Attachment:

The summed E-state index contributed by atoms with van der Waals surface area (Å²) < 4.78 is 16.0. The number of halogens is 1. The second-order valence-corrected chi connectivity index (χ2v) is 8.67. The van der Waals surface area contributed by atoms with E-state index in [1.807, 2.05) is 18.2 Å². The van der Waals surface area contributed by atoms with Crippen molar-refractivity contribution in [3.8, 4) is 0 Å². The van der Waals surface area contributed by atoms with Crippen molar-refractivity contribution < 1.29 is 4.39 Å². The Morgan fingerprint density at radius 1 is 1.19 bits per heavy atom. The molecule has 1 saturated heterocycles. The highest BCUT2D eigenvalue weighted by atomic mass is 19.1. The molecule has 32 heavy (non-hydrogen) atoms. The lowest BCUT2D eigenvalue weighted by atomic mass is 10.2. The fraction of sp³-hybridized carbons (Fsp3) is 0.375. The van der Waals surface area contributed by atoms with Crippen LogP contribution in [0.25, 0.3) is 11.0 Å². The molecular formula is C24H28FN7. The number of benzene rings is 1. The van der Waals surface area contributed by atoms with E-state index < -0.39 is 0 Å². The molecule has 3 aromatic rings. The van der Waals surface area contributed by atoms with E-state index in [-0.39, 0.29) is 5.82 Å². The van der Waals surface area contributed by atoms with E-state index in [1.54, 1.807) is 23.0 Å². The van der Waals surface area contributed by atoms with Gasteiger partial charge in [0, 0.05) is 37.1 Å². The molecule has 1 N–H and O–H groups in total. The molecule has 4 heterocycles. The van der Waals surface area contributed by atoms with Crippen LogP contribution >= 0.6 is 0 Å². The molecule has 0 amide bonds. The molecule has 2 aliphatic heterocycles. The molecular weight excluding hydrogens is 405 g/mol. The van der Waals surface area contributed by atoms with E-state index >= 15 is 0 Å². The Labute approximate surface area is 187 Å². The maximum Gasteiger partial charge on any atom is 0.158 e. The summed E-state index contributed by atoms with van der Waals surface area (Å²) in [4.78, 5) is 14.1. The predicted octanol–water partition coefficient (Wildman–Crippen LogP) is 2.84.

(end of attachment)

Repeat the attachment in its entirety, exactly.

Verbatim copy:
The summed E-state index contributed by atoms with van der Waals surface area (Å²) < 4.78 is 16.0. The number of halogens is 1. The second-order valence-corrected chi connectivity index (χ2v) is 8.67. The van der Waals surface area contributed by atoms with E-state index in [1.807, 2.05) is 18.2 Å². The van der Waals surface area contributed by atoms with Crippen molar-refractivity contribution in [3.8, 4) is 0 Å². The van der Waals surface area contributed by atoms with Crippen molar-refractivity contribution < 1.29 is 4.39 Å². The Morgan fingerprint density at radius 1 is 1.19 bits per heavy atom. The molecule has 1 saturated heterocycles. The highest BCUT2D eigenvalue weighted by atomic mass is 19.1. The molecule has 32 heavy (non-hydrogen) atoms. The lowest BCUT2D eigenvalue weighted by atomic mass is 10.2. The fraction of sp³-hybridized carbons (Fsp3) is 0.375. The van der Waals surface area contributed by atoms with Crippen LogP contribution in [0.25, 0.3) is 11.0 Å². The molecular formula is C24H28FN7. The number of benzene rings is 1. The van der Waals surface area contributed by atoms with E-state index < -0.39 is 0 Å². The molecule has 3 aromatic rings. The van der Waals surface area contributed by atoms with E-state index in [-0.39, 0.29) is 5.82 Å². The van der Waals surface area contributed by atoms with E-state index in [1.54, 1.807) is 23.0 Å². The van der Waals surface area contributed by atoms with Gasteiger partial charge in [0, 0.05) is 37.1 Å². The molecule has 1 N–H and O–H groups in total. The molecule has 4 heterocycles. The van der Waals surface area contributed by atoms with Crippen LogP contribution >= 0.6 is 0 Å². The molecule has 0 amide bonds. The molecule has 2 aliphatic heterocycles. The molecular weight excluding hydrogens is 405 g/mol. The van der Waals surface area contributed by atoms with E-state index >= 15 is 0 Å². The Labute approximate surface area is 187 Å². The maximum Gasteiger partial charge on any atom is 0.158 e. The summed E-state index contributed by atoms with van der Waals surface area (Å²) in [4.78, 5) is 14.1. The predicted octanol–water partition coefficient (Wildman–Crippen LogP) is 2.84.